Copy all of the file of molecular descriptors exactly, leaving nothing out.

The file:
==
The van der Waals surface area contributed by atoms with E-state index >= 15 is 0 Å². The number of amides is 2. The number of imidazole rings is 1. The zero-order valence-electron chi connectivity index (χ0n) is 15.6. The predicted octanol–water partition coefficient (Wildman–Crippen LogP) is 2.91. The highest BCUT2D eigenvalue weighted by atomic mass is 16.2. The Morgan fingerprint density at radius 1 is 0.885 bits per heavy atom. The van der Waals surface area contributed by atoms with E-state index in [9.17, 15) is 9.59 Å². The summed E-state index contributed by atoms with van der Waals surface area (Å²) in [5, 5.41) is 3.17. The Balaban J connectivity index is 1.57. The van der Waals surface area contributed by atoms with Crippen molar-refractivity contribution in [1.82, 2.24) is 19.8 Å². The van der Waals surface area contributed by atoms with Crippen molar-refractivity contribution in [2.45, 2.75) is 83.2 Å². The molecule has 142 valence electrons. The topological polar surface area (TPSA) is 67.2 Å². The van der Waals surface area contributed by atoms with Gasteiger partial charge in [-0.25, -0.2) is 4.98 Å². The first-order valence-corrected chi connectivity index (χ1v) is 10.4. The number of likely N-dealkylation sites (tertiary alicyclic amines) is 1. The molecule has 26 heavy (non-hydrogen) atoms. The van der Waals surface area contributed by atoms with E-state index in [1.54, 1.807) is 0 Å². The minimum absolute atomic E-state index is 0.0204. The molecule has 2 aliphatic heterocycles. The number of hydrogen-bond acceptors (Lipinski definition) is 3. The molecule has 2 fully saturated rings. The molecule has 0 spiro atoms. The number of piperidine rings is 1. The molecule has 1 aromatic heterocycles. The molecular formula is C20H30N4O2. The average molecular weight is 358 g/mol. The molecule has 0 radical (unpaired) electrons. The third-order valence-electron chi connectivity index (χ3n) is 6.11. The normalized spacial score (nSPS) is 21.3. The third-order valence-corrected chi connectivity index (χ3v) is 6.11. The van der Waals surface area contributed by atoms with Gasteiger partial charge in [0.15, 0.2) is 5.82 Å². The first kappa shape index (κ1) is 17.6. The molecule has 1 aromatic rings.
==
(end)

The van der Waals surface area contributed by atoms with E-state index >= 15 is 0 Å². The number of amides is 2. The number of imidazole rings is 1. The zero-order valence-electron chi connectivity index (χ0n) is 15.6. The predicted octanol–water partition coefficient (Wildman–Crippen LogP) is 2.91. The highest BCUT2D eigenvalue weighted by atomic mass is 16.2. The Morgan fingerprint density at radius 1 is 0.885 bits per heavy atom. The van der Waals surface area contributed by atoms with E-state index in [9.17, 15) is 9.59 Å². The summed E-state index contributed by atoms with van der Waals surface area (Å²) in [5, 5.41) is 3.17. The Balaban J connectivity index is 1.57. The van der Waals surface area contributed by atoms with Crippen molar-refractivity contribution in [1.82, 2.24) is 19.8 Å². The van der Waals surface area contributed by atoms with Crippen molar-refractivity contribution in [2.45, 2.75) is 83.2 Å². The molecule has 142 valence electrons. The topological polar surface area (TPSA) is 67.2 Å². The van der Waals surface area contributed by atoms with Gasteiger partial charge in [-0.25, -0.2) is 4.98 Å². The first-order valence-corrected chi connectivity index (χ1v) is 10.4. The number of likely N-dealkylation sites (tertiary alicyclic amines) is 1. The molecule has 26 heavy (non-hydrogen) atoms. The van der Waals surface area contributed by atoms with E-state index in [1.54, 1.807) is 0 Å². The minimum absolute atomic E-state index is 0.0204. The molecule has 2 aliphatic heterocycles. The number of hydrogen-bond acceptors (Lipinski definition) is 3. The molecule has 2 fully saturated rings. The molecule has 0 spiro atoms. The number of piperidine rings is 1. The molecule has 1 aromatic heterocycles. The molecular formula is C20H30N4O2. The average molecular weight is 358 g/mol. The molecule has 0 radical (unpaired) electrons. The third-order valence-electron chi connectivity index (χ3n) is 6.11. The normalized spacial score (nSPS) is 21.3. The third-order valence-corrected chi connectivity index (χ3v) is 6.11. The van der Waals surface area contributed by atoms with Gasteiger partial charge in [0.15, 0.2) is 5.82 Å². The first kappa shape index (κ1) is 17.6. The molecule has 1 aromatic rings.